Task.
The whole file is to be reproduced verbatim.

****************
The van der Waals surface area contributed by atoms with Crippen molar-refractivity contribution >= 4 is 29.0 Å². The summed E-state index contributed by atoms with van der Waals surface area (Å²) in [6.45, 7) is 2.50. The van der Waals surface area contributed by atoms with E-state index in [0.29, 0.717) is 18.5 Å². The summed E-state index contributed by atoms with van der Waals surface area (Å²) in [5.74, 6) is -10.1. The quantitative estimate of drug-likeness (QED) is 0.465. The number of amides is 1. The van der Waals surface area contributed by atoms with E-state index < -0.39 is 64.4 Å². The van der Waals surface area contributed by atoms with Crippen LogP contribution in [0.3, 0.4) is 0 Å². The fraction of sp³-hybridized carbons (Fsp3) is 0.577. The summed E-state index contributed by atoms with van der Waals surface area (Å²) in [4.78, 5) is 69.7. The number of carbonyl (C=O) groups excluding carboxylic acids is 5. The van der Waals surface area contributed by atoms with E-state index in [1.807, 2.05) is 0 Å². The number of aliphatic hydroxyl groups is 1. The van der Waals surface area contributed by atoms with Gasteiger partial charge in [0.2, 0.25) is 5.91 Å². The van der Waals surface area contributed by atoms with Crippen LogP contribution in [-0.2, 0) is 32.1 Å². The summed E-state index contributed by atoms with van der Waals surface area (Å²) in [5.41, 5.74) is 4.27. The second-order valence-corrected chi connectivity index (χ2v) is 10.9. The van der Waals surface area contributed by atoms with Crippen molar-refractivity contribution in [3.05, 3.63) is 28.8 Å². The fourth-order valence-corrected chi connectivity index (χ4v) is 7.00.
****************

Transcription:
The van der Waals surface area contributed by atoms with Crippen molar-refractivity contribution >= 4 is 29.0 Å². The summed E-state index contributed by atoms with van der Waals surface area (Å²) in [6.45, 7) is 2.50. The van der Waals surface area contributed by atoms with E-state index in [0.29, 0.717) is 18.5 Å². The summed E-state index contributed by atoms with van der Waals surface area (Å²) in [5.74, 6) is -10.1. The quantitative estimate of drug-likeness (QED) is 0.465. The number of amides is 1. The van der Waals surface area contributed by atoms with E-state index < -0.39 is 64.4 Å². The van der Waals surface area contributed by atoms with Crippen LogP contribution in [0.3, 0.4) is 0 Å². The fraction of sp³-hybridized carbons (Fsp3) is 0.577. The summed E-state index contributed by atoms with van der Waals surface area (Å²) in [4.78, 5) is 69.7. The number of carbonyl (C=O) groups excluding carboxylic acids is 5. The van der Waals surface area contributed by atoms with E-state index in [1.807, 2.05) is 0 Å². The number of aliphatic hydroxyl groups is 1. The van der Waals surface area contributed by atoms with Gasteiger partial charge in [0.2, 0.25) is 5.91 Å². The van der Waals surface area contributed by atoms with Crippen LogP contribution in [-0.2, 0) is 32.1 Å². The summed E-state index contributed by atoms with van der Waals surface area (Å²) in [5.41, 5.74) is 4.27. The second-order valence-corrected chi connectivity index (χ2v) is 10.9. The van der Waals surface area contributed by atoms with Crippen molar-refractivity contribution in [3.05, 3.63) is 28.8 Å². The fourth-order valence-corrected chi connectivity index (χ4v) is 7.00.